A promise is defined as “an assurance that one will or will not undertake a certain action, behaviour, etc.”
An election manifesto is a promise, a social contract. In politics, like in marriage or business, a promise has a sacred place, so much so that if broken, it brings hurt and suffering. As the election campaigns come upon us, this matter of broken campaign promises should occupy the minds of both politicians and the electorate.
I reviewed several manifestos of parties that got into government – particularly in 2010 and 2015. There is a litany of broken promises.
Do broken promises spoil the principle of fair and free elections? Are election manifestos with stylish language and glossy covers just political masquerades? Fake advertising? If what is promised is not delivered without credible explanation? And what about expensive projects not promised in the manifesto?
Listing broken promises could be embarrassing. Rather, the purpose here is not so much to condemn but to warn manifesto-creators to be more careful this time. And the incoming government to display greater integrity. A manifesto of promises is easy to write, especially by those from the university.
At the recent opening of parliament, President Paula-Mae Weekes, while recognising the population’s hurt and everyday inefficiencies, took the Pollyanna route of hope and optimism. However, it is difficult to be optimistic until the politicians themselves recognise the population’s hurt caused by broken promises. It is a sin. Party politics and elections require hard work; good reason for those elected to provide a higher level of public integrity. Keep your promises.
The President said: “Many experts real and armchair, in positions high and low, ‘beset us round with dismal stories,’ they tell us that TT is perilously close to the point of no return – crime, corruption, racism, abysmal public service and an ineffective judicial system.”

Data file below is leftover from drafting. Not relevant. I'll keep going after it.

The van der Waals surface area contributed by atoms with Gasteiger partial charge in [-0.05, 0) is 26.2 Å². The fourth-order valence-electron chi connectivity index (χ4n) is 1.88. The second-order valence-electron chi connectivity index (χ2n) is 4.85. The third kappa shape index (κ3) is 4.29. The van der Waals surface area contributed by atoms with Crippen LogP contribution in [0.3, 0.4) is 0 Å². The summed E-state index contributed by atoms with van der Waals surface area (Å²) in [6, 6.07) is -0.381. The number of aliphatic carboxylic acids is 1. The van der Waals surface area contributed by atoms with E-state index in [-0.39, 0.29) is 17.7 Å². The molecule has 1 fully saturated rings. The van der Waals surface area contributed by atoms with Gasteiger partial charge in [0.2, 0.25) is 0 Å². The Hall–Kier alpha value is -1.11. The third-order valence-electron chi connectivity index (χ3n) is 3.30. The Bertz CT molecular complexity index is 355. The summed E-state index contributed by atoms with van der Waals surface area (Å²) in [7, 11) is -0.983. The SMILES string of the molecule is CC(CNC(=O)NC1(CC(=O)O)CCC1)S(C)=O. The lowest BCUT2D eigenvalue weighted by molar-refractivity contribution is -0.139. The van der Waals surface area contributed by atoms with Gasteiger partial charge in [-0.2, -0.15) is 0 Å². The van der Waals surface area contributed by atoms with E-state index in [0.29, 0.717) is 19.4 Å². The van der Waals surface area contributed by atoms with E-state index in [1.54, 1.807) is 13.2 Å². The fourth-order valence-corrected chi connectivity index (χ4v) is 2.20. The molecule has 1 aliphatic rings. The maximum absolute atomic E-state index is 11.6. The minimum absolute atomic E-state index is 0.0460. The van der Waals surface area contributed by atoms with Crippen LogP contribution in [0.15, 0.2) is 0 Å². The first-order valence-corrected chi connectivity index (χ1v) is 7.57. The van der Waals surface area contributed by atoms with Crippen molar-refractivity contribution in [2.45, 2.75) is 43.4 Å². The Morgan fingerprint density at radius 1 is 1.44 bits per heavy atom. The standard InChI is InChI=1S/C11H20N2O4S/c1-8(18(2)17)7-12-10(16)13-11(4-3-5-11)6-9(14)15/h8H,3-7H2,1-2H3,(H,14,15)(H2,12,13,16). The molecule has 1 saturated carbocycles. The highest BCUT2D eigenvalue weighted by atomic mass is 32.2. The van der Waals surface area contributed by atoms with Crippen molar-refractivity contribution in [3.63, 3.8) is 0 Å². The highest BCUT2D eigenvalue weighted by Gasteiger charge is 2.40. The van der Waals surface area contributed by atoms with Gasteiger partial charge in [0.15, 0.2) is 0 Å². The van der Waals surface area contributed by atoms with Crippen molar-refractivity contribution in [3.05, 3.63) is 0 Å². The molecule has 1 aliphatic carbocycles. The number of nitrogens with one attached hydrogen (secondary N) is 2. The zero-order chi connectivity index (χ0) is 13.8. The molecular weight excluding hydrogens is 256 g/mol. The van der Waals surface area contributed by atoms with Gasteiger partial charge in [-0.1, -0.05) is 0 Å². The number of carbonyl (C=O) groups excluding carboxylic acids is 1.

Of course, while we can cling on to slogans like “crime is everybody business,” or “look in the mirror” etc, we cannot lose sight of the fact that (1) there are several constitutional institutions that are now broken, (2) a constitution that demands efficiency and accountability from the relevant officials and (3) a population tired of broken promises. The majority of our citizens are quite law-abiding and linked to numerous NGOs. And the partnerships civic groups seek with government often get ignored or contaminated by partisan politics. There is frustration.
Reputable opinion polls have revealed low public confidence in the political system and major public institutions. That was noted in the PNM 2015 manifesto. Promises to reduce crime and improve the education system were made but broken. So much so that Dr Rowley now apologises. UNC leader Kamla Persad-Bissessar asks that her mistakes – failed promises – be forgiven. Broken political promises come from crime, education, infrastructure, water supply, state corruption, campaign financing, etc. Like the president, many still hope for a better future. The fact that broken promises have been tolerated is partly because of party loyalty. Maybe we need party reform too.
For national salvation, the president said that: “We will have to put country first, before self, family, party, tribe.”
How, when over the years the population has been so demoralised by one set of broken promises after another? In our democracy, the inspiration and leadership must come from our elected politicians and public institutions. That’s where the treasury and laws reside. That is what democratic government is all about.
But when you have a situation where politicians and higher-ups seem to be taking care of themselves first, how will ordinary citizens put “country first,” especially in hard times?
For purposes of political integrity, every person now intending to fight the elections should first check the salary and other terms of office.
Once again, there are loud promises. And once again, we hope.
Poor Stuart Young. I wish him well. After all, his success will be for the country’s benefit. But the correct formula is still missing.
The United National Congress (UNC) is yet to demonstrate its capability.
In fact, whatever the promises, whichever party wins the next elections, crime and public safety will still be our No. 1 problem. Maybe we really need the Pollyanna spirit and even herculean strength to pull us out.
That is, if we can first get the sins of broken promises out of the way.